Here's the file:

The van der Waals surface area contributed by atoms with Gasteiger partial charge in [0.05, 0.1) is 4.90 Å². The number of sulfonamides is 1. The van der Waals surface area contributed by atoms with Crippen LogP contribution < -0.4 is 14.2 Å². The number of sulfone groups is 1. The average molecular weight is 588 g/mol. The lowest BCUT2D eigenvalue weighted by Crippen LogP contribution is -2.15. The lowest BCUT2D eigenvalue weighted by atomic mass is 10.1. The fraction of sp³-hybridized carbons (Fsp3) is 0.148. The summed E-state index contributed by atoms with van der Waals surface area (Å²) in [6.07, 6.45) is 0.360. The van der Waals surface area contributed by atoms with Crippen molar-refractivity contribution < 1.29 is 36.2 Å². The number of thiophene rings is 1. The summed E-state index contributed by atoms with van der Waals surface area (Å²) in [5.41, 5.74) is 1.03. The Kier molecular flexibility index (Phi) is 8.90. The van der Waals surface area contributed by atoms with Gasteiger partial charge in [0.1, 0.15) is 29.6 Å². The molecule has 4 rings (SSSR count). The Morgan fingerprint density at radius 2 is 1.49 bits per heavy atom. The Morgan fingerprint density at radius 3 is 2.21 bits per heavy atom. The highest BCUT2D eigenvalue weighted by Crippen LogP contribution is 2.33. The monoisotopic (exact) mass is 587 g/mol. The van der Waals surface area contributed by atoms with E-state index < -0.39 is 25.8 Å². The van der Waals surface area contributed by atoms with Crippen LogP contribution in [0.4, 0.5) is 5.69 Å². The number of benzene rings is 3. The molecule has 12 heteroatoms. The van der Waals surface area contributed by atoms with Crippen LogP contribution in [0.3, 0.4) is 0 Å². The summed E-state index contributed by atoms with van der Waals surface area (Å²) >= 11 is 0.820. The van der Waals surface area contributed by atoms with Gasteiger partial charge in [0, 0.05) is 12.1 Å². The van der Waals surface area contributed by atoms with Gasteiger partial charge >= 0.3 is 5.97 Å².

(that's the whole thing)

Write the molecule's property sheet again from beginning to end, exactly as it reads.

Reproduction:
The van der Waals surface area contributed by atoms with Gasteiger partial charge in [0.05, 0.1) is 4.90 Å². The number of sulfonamides is 1. The van der Waals surface area contributed by atoms with Crippen LogP contribution < -0.4 is 14.2 Å². The number of sulfone groups is 1. The average molecular weight is 588 g/mol. The lowest BCUT2D eigenvalue weighted by Crippen LogP contribution is -2.15. The lowest BCUT2D eigenvalue weighted by atomic mass is 10.1. The fraction of sp³-hybridized carbons (Fsp3) is 0.148. The summed E-state index contributed by atoms with van der Waals surface area (Å²) in [6.07, 6.45) is 0.360. The van der Waals surface area contributed by atoms with Crippen molar-refractivity contribution < 1.29 is 36.2 Å². The number of thiophene rings is 1. The summed E-state index contributed by atoms with van der Waals surface area (Å²) in [5.41, 5.74) is 1.03. The Kier molecular flexibility index (Phi) is 8.90. The van der Waals surface area contributed by atoms with Gasteiger partial charge in [0.1, 0.15) is 29.6 Å². The molecule has 4 rings (SSSR count). The Morgan fingerprint density at radius 2 is 1.49 bits per heavy atom. The Morgan fingerprint density at radius 3 is 2.21 bits per heavy atom. The highest BCUT2D eigenvalue weighted by Crippen LogP contribution is 2.33. The monoisotopic (exact) mass is 587 g/mol. The van der Waals surface area contributed by atoms with E-state index < -0.39 is 25.8 Å². The van der Waals surface area contributed by atoms with Crippen LogP contribution in [0.4, 0.5) is 5.69 Å². The number of benzene rings is 3. The molecule has 12 heteroatoms. The van der Waals surface area contributed by atoms with Crippen LogP contribution in [0.3, 0.4) is 0 Å². The summed E-state index contributed by atoms with van der Waals surface area (Å²) >= 11 is 0.820. The van der Waals surface area contributed by atoms with Gasteiger partial charge in [0, 0.05) is 12.1 Å². The van der Waals surface area contributed by atoms with Gasteiger partial charge >= 0.3 is 5.97 Å².